Antigua’s PM Spencer Wants Hassle Free Movement Between CARICOM States …Jamaicans Told


Antigua and Barbuda’s Prime Minister Baldwin Spencer says his Government is committed to ensuring that the movement between Caricom nationals in the region becomes as hassle-free as possible, and that the immigration restrictions currently in place be minimised.
The Antiguan Prime Minister was addressing some two thousand Jamaicans living and working in Antigua and Barbuda, at a special meeting called last night (July 5) by the Jamaicans, to discuss issues of concern with their own Prime Minister, Hon. Bruce Golding. Mr Golding led Jamaica’s delegation to the just-concluded 29th regular meeting of the conference of heads of government of the Caribbean Community (CARICOM), in St John’s , Antigua from July 1-4.
Mr Spencer said he had deliberately decided to attend last night’s meeting to show the Jamaican Government that Antigua supports the struggle on behalf of the people of the Caribbean region. He said he also wanted to dispel doubts that individuals may have of his commitment with respect to the integration movement.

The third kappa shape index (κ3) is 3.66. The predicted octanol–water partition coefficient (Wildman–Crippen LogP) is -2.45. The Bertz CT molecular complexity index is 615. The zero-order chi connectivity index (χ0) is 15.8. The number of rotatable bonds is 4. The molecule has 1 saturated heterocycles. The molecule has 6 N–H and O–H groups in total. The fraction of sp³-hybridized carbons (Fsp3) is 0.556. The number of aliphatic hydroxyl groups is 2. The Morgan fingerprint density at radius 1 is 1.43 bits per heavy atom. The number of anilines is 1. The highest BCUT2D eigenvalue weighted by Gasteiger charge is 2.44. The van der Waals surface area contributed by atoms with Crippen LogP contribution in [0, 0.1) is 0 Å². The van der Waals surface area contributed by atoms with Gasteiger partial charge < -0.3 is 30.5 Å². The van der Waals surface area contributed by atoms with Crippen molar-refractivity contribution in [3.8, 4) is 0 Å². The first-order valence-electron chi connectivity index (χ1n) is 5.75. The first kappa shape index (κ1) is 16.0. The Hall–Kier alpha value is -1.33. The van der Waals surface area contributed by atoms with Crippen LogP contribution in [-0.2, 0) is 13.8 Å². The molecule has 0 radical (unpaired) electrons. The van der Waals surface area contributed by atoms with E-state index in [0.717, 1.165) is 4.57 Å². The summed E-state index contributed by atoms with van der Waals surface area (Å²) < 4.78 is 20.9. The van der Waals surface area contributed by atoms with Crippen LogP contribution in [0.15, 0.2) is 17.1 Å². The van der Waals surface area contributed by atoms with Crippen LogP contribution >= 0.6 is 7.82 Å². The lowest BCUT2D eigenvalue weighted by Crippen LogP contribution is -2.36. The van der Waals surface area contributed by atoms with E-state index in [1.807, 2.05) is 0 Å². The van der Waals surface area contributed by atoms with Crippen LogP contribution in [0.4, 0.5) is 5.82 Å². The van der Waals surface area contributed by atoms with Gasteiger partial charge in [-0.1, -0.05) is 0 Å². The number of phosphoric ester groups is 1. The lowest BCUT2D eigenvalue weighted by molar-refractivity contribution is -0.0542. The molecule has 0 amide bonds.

The Antiguan Prime Minister told the Jamaicans that during the Caricom meeting, discussions were held on the time to be allotted to an individual who enters any Caricom country. He said a decision was taken where each member state would have to examine and determine how they would implement the decision. He said there is an arrangement to allow a Caricom national entering the territory to be given a stamp of 6-months. He said that is one of the decisions which were going to be implemented to make the movement as hassle-free as possible.
Mr Spencer said member states were also looking at the possibility of introducing a swipe card with certain features, so that rather than going through the hassle at customs and immigration, Caricom nationals would just swipe the card at the airport and go through.
‘We are trying to make these things as hassle free as possible but it is going to require your co-operation and understanding in order to make the system work because if you try to go around it and create a problem, then you are going to suffer as a result. We are all committed to integrating the people of the Caribbean so we can move freely up and down the region for social interaction, economic development and allowing opportunities to be made available to Caribbean citizens anywhere in the region’, Mr Spencer said . But he noted that in everything, there are rules and regulations and as long as people operated on that basis, there should not be any problem.
The Antiguan Prime Minister noted that Jamaicans represented the second highest of the numbers living in Antigua and Barbuda, outstripped only by Guyana. There are an estimated 12,000 Jamaicans living and working in Antigua and Barbuda, providing services mostly in the hotel and security businesses.

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